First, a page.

And the efforts by Medina and others in southwest Detroit are apparently paying off. Both Western International High School and Southwestern High School are undefeated in the city league, with several players in the running for college scholarships. Tom Markowksi of The Detroit News named Southwestern High’s Leonard Ford as one the state’s top players in his April 18 high school prep preview.

“Kids are starting to get back into really having a passion for the game,” says Mike Vazquez, one of four coaches at Western and a former player at Nazareth College in Kalamazoo.

He cites Clark Park’s informal summer baseball program (run in conjunction with the city Parks and Recreation Department) as another impetus for interest in southwest Detroit.

“I’m Mr. Blackwell during the school year and I’m Morris in the summer,” says Morris Blackwell. He coaches in Dearborn during the school year, but he has run the baseball component of the Clark Park summer program since 1974. About 120 kids each year attend the free program that stresses skills and knowledge (like running through first base), but with a laid-back approach. Some of Blackwell’s former charges are making an impact far and wide, including Vazquez, Medina and rock music icon Jack White.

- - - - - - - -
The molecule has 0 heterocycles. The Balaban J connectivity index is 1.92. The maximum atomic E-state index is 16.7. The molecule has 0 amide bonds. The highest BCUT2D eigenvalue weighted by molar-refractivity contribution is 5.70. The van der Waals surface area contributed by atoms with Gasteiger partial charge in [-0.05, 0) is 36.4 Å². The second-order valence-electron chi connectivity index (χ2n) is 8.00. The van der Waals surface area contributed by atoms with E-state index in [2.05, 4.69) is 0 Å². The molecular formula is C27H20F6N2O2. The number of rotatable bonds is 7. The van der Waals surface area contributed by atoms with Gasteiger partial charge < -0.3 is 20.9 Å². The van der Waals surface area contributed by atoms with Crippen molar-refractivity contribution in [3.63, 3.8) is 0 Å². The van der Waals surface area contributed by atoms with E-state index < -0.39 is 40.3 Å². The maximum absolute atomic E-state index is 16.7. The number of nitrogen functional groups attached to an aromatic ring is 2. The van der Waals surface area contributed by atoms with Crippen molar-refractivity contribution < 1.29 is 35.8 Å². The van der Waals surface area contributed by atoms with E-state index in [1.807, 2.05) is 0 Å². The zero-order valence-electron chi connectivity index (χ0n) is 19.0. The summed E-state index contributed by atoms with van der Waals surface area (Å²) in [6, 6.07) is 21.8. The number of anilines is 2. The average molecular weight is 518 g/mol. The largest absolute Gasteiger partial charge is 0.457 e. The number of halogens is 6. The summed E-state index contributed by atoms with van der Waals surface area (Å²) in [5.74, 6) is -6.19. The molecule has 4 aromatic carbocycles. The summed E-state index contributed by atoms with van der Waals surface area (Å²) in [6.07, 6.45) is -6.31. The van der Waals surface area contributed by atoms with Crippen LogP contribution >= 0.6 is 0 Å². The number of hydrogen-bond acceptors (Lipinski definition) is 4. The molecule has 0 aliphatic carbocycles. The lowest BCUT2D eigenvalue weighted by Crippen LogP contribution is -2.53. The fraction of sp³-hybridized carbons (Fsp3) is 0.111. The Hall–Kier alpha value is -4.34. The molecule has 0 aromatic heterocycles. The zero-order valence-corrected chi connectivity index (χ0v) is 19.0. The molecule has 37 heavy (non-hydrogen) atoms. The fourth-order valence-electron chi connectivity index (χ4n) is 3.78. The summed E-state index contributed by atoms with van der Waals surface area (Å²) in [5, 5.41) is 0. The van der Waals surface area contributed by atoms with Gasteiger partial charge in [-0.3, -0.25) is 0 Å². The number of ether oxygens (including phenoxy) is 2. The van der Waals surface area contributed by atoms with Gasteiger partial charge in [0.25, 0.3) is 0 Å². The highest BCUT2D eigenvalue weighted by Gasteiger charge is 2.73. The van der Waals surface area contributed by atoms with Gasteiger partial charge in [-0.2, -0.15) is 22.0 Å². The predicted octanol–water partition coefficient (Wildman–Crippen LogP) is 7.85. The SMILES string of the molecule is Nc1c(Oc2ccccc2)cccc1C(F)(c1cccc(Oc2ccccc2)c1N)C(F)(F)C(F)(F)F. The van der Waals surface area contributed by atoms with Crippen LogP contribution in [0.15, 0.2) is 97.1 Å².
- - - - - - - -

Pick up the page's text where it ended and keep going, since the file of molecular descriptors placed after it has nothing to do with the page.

However, even on the southwest side, opportunities are dwindling, with longtime leagues like the one at St. Hedwig Catholic Church shutting down due to lack of funding. “There’s a lot of talent, but the kids don’t have anywhere they can go to use their tools,” Medina says.

Gilbert Munoz, who coached for St. Hedwig, says, “It’s sad because there’s a lot of kids who want to play. The problem is we lack the funds, someone organized running the program, getting enough coaches. Money is a big problem. A lot of parents can’t afford it. We have so many kids. Usually on a baseball team you have 13 [players]. I had a baseball team with 25 kids because there are not enough coaches.”

It costs several thousand dollars to fund a baseball team and much more to cover league costs for umpires, field maintenance, equipment and insurance — upward of $80,000 for larger leagues. With organizations unable to keep up, the development of young players is in jeopardy.

Saray Medina (no relation to Orlando) lives in southwest Detroit, and hasn’t had any luck finding a league for her 9-year-old son, Julian.